Chapter 16 – Solving the Puzzle of Our Kids – Parent Discussion

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Chapter 16 of Harry Potter and the Sorcerer’s Stone is all about breaking the enchantments protecting the sorcerer’s stone. Dangerous spells are guarding the stone from falling into the wrong hands, but Harry and his friends have come to realize that it is going to happen if they don’t do something since none of the adults are listening to them. (That’s another blog in and of itself!) They have to use not only the touted characteristics of Gryffindor—friendship and bravery—but also the more Ravenclaw-esque qualities of book smarts and cleverness, and all their talents down to how to play a good game of chess.

“As a result of trauma, children in foster care, kinship care, institutions, or adoptive homes have become complicated puzzles, a series of enchantments or spells, if you will, needing to be broken.”

Looking at our kids, they look like “typical,” “normal” kids, but not much about their childhood has been very “normal.” As a result of trauma, children in foster care, kinship care, institutions, or adoptive homes have become complicated puzzles, a series of enchantments or spells, if you will, needing to be broken. A child may be chronologically 10 years old, physically 6, academically 5, developmentally 4, emotionally 3, and experientially 25. The goal is to take their lives and create one piece—one age—that is the child, to bring up the areas that are lagging behind their chronological age and to reign in the ones that have gotten too far ahead.

The only way to do this is to look at the whole child, to use all your skills and knowledge and that of every professional you know, to continue researching and learning more, and to apply all that you learn in any way possible to solve the puzzle of the child in your care, to get the help they and you need. You have to become puzzle solvers like Harry, Ron, and Hermione and determine what calms “Fluffy,” how to defeat the “Devil’s Snare;” which key will unlock a door; how to play your way across the chess board; which potion will advance you, which will send you backwards and which will kill you; what to see in the mirror; and how to protect something precious and valuable.

“There is no magical answer here. It’s a daunting and overwhelming task, and it never ends.”

There is no magical answer here. It’s a daunting and overwhelming task, and it never ends. It can take years to find the correct diagnoses, or therapies, or nutrition, or activities, or relationships, or doctors, or medications (…You get the picture) to get a breakthrough in an area. Halting their experiential age often means putting rules into place that “normal” families don’t have. We have had to enforce rules that neighborhood friends think odd and don’t always want to abide by, such as no sharing blankets, no children allowed in Mom and Dad’s room, members of the opposite sex are not allowed in bedrooms, and bedroom doors stay open when anyone else is in them aside from the child who lives in that room.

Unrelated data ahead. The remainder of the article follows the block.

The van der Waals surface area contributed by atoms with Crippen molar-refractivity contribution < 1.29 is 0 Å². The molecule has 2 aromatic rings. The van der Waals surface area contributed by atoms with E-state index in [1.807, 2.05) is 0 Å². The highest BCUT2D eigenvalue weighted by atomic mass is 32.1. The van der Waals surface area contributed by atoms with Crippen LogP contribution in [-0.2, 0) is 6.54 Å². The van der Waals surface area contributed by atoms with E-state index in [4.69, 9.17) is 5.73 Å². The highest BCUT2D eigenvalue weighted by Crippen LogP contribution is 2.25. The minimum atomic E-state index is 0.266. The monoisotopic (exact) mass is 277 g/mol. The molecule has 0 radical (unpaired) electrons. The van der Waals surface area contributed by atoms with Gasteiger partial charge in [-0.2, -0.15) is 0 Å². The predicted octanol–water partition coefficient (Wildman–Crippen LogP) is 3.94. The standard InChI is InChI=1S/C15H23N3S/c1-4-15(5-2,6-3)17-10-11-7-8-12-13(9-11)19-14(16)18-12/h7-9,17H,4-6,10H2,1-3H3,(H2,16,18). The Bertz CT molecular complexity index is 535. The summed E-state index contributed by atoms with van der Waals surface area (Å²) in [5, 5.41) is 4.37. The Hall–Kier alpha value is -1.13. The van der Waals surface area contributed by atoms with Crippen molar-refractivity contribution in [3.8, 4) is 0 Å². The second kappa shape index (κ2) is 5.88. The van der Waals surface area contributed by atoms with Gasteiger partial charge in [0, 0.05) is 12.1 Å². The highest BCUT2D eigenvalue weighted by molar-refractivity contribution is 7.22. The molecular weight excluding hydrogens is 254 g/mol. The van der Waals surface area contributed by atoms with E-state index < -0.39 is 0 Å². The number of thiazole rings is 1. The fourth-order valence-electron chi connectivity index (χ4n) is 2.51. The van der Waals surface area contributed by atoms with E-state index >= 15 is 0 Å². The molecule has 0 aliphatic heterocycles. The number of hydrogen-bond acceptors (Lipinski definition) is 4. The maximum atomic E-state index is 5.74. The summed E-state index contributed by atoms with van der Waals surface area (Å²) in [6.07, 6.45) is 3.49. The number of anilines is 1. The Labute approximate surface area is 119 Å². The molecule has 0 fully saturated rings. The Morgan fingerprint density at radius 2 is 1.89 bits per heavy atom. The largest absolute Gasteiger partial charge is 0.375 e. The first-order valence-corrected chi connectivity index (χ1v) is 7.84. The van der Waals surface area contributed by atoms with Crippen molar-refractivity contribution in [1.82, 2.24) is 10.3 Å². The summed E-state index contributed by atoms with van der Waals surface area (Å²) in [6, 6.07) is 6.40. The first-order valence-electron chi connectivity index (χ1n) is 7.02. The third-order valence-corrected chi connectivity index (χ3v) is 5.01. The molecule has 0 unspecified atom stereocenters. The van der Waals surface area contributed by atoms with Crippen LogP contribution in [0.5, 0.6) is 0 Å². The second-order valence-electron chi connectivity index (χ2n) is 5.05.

Catching up a child’s emotional age may involve doing activities with them that they are “too old” for. This is one area of the puzzle we probably struggle with the most. I, in particular, have had a hard time with this, especially after six years of parenting our kiddos and not seeing progress in some areas. I have a hard time looking at a teenager or tween and not expecting age appropriate responses and behaviors. Also, in preparation for foster care and adoption, professionals may tell you to rock a teenager in a rocking chair to help “unlock” developmental progress which may have stalled when a child didn’t receive the physical affection needed at important developmental stages. Taking in an older male child who wants to snuggle into an adult’s chest can be awkward for moms to say the least.

“As difficult as solving these puzzles in our children’s lives can be, it is also one of the most rewarding accomplishments you will EVER experience…”

As difficult as solving these puzzles in our children’s lives can be, it is also one of the most rewarding accomplishments you will EVER experience, and it must be done to achieve healing, to break cycles, and to help these little humans be all they can and fulfill the purpose of their lives.

Your Turn:

  1. Take a moment to reflect on each child in your care. What is their chronological age? Emotional? Physical? Academic? Experiential? Developmental?
  2. Which areas need to catch up and which need to be halted?
  3. What steps will you take to solve the puzzle of your child?
  4. Comment below with ways you have found breakthroughs with your child to help others.

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Parents’ Discussions:

Ch. 01 | Ch. 02 | Ch. 03 | Ch. 04 | Ch. 05 | Ch. 06 | Ch. 07 | Ch. 08 | Ch. 09 | Ch. 10 | Ch. 11 | Ch. 12 | Ch. 13 | Ch. 14 | Ch. 15 | Ch. 16 | Ch. 17

Kids’ Discussions:
Ch. 01
| Ch. 02Ch. 03 | Ch. 04 | Ch. 05 | Ch. 06 | Ch. 07 | Ch. 08 | Ch. 09 | Ch. 10 | Ch. 11 | Ch. 12 | Ch. 13 | Ch. 14 | Ch. 15 | Ch. 16 | Ch. 17

Chapter 17 – Giving Your Child a History – Parent’s Discussion

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We have come to the end of Harry’s first year at Hogwarts. It was far from typical for an 11 year old child. He faced dangers and fears and overcame huge obstacles. He also built relationships, not just with classmates, but also with adults, some of whom had cared for him from afar since his infancy, unbeknownst to Harry.

“… Hagrid gives him a beautiful gift he treasures: a photobook.”

Now he has to return for the summer to the people who don’t care so much for him. But before he leaves, Hagrid gives him a beautiful gift he treasures: a photobook. This photo album for Harry represents his history, a history he hadn’t known until this year. Hagrid had asked all of Harry’s parents’ old friends for photos of them, as Harry didn’t have any. Harry was so taken by the smiling faces of his parents on the pages that he was not able to speak when Hagrid asked if he liked the album.

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For foster and adoptive children, it is important to do whatever is in our power to give them photographic and written evidence of their history. Our two older children each have a few photo albums that they came with. One is a collection of pictures that their biological siblings’ foster mom took of all the children during an overnight sibling visit. Another is an album a former foster mom put together of pictures of the boys during their time at the home. The third is a book of pictures from their last visit with their biological siblings and their bio mom after her rights were terminated.